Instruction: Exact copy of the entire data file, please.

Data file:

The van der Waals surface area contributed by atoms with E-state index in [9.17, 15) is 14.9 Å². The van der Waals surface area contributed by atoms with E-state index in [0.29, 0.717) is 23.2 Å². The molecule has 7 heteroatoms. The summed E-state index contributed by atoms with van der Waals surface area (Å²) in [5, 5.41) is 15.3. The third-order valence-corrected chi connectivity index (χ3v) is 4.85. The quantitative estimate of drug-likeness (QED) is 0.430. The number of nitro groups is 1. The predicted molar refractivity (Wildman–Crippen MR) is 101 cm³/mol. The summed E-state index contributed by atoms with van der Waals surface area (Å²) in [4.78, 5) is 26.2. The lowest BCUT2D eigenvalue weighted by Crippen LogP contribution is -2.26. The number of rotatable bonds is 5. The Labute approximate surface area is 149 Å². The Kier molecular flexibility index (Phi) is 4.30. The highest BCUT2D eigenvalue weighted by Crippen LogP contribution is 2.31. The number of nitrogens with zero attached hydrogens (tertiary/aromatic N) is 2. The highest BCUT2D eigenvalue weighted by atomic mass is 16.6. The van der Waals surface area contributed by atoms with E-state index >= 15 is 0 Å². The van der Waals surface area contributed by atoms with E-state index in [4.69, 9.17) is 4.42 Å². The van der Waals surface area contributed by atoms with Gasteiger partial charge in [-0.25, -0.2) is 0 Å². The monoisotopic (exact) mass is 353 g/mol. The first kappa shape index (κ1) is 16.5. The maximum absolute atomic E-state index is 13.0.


The van der Waals surface area contributed by atoms with E-state index in [9.17, 15) is 14.9 Å². The van der Waals surface area contributed by atoms with E-state index in [0.29, 0.717) is 23.2 Å². The molecule has 7 heteroatoms. The summed E-state index contributed by atoms with van der Waals surface area (Å²) in [5, 5.41) is 15.3. The third-order valence-corrected chi connectivity index (χ3v) is 4.85. The quantitative estimate of drug-likeness (QED) is 0.430. The number of nitro groups is 1. The predicted molar refractivity (Wildman–Crippen MR) is 101 cm³/mol. The summed E-state index contributed by atoms with van der Waals surface area (Å²) in [4.78, 5) is 26.2. The lowest BCUT2D eigenvalue weighted by Crippen LogP contribution is -2.26. The number of rotatable bonds is 5. The Labute approximate surface area is 149 Å². The Kier molecular flexibility index (Phi) is 4.30. The highest BCUT2D eigenvalue weighted by Crippen LogP contribution is 2.31. The number of nitrogens with zero attached hydrogens (tertiary/aromatic N) is 2. The highest BCUT2D eigenvalue weighted by atomic mass is 16.6. The van der Waals surface area contributed by atoms with E-state index >= 15 is 0 Å². The van der Waals surface area contributed by atoms with E-state index in [4.69, 9.17) is 4.42 Å². The van der Waals surface area contributed by atoms with Gasteiger partial charge in [-0.25, -0.2) is 0 Å². The monoisotopic (exact) mass is 353 g/mol. The first kappa shape index (κ1) is 16.5. The maximum absolute atomic E-state index is 13.0.